Parental resistance : mobile and transitory discourses : a discursive analysis of parental resistance towards medical treatment for a seriously ill child : a thesis presented in fulfilment of the requirements for the degree of Doctor of Philosophy in Nursing at Massey University, Palmerston North, New Zealand
This qualitative thesis uses discourse analysis to examine parental resistance towards medical treatment of critically ill children. It is an investigation of the ‘mobile and transitory’ discourses at play in instances of resistance between parents, physicians and nurses within health care institutions, and an examination of the consequences of resistance through providing alternative ways of perceiving and therefore understanding these disagreements.
The philosophical perspectives, methodology and methods used in this thesis are underpinned by selected ideas taken from the works of Michel Foucault and Pierre Bourdieu and supported by relevant literature in the fields of media, law, children, parenting, caring, serious childhood illness, medicine and nursing. The thesis obtains information from a variety of texts that includes established literature (such as medical, sociological, legal, academic and philosophical), newspaper articles, radio or television interviews, internet sources, court reports and proceedings, legal experts and other commentators – and 15 interview based texts, where the focus is on analyses of narratives of parents, doctors and nurses.
In the texts gathered for this thesis, there are noticeable differences between the personal experience discourses of parents, the ‘in-between’ discourses of nurses, and the disciplined discourses of physicians. This thesis brings these discourses into conversation with each other suggesting that parental resistance does not occur because of an infrequent and unusual set of circumstances where a few socially isolated and/or ‘difficult’ parents disagree with the treatment desires of paediatric physicians. Instead, it is argued that from an examination of interview based texts, parental resistance is an omnipresent but transitory occurrence that affects many of the interactions between the parents of seriously ill children and clinical staff. It is maintained that within these interactions, the seeds of this resistance are sown in both critical decision making situations and in everyday occurrences between doctors, nurses and parents within healthcare institutions. Contributing factors to parental resistance include the use of power games by staff, the language of medicine, forms of symbolic violence, the presence or absence of trust between parents and medical staff, the effects of medical habitus, and challenges to the parental role and identity.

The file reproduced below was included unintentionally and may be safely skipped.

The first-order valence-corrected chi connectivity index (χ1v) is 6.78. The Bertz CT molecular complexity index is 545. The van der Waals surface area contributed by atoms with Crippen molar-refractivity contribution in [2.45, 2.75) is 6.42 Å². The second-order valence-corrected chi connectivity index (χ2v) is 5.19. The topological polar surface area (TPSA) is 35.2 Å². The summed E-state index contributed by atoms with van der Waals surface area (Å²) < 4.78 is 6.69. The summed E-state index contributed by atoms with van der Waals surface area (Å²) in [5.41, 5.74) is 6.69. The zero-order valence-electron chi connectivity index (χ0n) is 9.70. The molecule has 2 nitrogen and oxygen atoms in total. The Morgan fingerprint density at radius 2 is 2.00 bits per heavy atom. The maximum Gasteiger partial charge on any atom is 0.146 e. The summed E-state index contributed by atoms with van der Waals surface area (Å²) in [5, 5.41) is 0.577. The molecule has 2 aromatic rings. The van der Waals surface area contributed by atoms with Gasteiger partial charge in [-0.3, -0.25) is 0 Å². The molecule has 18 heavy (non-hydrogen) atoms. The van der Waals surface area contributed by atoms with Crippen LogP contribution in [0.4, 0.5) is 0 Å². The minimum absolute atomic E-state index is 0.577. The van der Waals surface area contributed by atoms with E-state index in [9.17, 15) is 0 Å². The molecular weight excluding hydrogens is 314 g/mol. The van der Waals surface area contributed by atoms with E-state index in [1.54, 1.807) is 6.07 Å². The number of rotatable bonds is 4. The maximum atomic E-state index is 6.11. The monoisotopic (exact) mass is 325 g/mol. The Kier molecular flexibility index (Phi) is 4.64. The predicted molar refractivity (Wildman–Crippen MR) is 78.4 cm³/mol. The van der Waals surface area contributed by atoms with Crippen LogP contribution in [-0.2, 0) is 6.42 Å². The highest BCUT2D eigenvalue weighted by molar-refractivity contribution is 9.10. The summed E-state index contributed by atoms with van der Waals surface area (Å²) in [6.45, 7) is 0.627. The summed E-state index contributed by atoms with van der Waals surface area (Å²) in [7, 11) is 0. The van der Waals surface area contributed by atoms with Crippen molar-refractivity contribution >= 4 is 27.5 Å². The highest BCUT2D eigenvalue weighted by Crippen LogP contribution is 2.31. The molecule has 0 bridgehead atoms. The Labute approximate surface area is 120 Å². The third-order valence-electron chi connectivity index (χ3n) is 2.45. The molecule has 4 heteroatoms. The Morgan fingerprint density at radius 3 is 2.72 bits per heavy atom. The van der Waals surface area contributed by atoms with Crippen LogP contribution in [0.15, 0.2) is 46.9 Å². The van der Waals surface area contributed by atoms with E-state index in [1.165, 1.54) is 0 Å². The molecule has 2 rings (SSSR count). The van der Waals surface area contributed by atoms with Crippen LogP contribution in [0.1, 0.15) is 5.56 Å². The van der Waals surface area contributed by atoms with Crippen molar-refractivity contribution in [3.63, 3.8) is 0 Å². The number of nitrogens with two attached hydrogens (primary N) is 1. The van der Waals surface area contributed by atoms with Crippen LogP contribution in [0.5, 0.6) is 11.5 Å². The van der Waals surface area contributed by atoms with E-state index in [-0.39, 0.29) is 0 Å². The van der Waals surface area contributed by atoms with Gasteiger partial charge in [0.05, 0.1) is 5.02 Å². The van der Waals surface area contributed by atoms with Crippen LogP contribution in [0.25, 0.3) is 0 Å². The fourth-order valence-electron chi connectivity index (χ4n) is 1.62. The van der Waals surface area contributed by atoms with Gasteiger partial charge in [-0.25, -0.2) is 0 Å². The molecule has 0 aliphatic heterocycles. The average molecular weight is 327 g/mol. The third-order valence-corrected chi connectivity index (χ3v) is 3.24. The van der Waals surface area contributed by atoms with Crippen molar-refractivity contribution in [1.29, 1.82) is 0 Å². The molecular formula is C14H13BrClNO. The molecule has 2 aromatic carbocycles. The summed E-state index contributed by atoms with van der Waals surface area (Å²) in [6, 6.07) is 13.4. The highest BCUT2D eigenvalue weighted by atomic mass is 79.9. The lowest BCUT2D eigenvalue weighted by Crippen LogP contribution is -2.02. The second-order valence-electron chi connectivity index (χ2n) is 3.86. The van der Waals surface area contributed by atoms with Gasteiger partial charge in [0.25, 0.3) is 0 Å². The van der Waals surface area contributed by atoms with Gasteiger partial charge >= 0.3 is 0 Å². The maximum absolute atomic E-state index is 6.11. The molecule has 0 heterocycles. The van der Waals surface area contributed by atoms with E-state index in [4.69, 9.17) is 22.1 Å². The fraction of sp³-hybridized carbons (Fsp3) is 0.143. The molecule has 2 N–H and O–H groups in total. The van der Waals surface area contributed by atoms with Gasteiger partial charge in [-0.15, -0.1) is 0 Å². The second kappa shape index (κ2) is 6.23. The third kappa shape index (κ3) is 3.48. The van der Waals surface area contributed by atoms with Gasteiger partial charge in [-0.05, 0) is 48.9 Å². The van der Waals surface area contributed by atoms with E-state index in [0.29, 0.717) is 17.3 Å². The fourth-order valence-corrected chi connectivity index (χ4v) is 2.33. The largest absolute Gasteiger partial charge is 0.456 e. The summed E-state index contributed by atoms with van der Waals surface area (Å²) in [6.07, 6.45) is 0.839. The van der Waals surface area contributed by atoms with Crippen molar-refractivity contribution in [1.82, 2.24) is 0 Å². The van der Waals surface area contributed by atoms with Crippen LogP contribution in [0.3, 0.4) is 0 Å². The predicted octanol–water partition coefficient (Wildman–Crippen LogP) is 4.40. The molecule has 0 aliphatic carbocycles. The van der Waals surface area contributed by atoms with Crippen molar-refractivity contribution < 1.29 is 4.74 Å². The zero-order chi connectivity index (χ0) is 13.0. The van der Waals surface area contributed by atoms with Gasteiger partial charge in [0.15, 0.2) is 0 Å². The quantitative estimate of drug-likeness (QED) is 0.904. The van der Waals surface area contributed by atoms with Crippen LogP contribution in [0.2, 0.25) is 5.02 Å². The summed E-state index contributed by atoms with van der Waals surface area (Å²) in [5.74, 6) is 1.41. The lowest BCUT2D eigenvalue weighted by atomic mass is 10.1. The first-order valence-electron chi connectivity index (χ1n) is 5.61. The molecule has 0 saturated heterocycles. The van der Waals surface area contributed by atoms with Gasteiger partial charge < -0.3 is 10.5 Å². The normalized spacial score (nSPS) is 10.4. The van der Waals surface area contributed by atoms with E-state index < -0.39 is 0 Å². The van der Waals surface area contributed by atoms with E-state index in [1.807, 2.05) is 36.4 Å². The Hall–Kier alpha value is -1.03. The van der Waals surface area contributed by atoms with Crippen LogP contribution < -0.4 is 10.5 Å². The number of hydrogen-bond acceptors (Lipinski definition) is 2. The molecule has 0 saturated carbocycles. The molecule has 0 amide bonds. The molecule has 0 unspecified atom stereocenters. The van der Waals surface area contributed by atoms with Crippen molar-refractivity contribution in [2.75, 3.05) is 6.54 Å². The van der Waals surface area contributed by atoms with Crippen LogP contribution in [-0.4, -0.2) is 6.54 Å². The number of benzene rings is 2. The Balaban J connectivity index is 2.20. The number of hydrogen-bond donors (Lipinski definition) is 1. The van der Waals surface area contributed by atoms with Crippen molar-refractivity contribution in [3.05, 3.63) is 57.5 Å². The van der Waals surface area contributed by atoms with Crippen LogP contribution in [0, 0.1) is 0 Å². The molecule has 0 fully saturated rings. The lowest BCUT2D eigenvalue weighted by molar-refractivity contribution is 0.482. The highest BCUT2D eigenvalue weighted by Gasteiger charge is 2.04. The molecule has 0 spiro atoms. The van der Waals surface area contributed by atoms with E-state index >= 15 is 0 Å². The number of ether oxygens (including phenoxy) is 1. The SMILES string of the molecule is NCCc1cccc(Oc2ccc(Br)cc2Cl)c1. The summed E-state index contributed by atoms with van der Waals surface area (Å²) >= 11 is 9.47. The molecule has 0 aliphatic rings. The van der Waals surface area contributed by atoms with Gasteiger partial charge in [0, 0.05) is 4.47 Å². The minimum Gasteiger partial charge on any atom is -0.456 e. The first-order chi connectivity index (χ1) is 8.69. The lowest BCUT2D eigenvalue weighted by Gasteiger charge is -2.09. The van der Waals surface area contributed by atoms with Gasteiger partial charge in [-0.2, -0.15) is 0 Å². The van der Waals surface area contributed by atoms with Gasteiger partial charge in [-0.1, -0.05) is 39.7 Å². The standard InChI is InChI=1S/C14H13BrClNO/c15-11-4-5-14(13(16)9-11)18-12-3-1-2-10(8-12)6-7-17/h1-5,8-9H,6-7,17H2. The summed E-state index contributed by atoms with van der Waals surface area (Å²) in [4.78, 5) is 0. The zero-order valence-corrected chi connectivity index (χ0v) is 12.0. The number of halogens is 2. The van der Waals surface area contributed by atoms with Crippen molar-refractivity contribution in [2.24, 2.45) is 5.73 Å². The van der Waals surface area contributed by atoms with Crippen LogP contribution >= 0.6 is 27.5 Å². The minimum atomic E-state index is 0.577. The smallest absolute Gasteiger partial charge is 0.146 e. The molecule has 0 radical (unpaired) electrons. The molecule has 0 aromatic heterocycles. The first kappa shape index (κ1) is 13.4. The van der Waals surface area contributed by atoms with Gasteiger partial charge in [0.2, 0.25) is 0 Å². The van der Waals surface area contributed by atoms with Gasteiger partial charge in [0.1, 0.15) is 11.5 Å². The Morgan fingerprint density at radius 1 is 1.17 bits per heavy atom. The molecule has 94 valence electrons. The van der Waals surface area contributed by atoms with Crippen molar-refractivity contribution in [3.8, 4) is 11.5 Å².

Overall, it is proposed in this thesis that parents who resist treatment for their seriously ill child are not exceptions to the normative patient-physician relationship. Instead an analysis of their discourses and practices is able to illuminate the complex interactions between patients and medical conventions. It is therefore possible to see parents who resist medical advice not as peripheral to the medical encounter but as examples of how patient-physician relationships come to be codified, constructed and crafted through everyday discourses and practices within health care settings.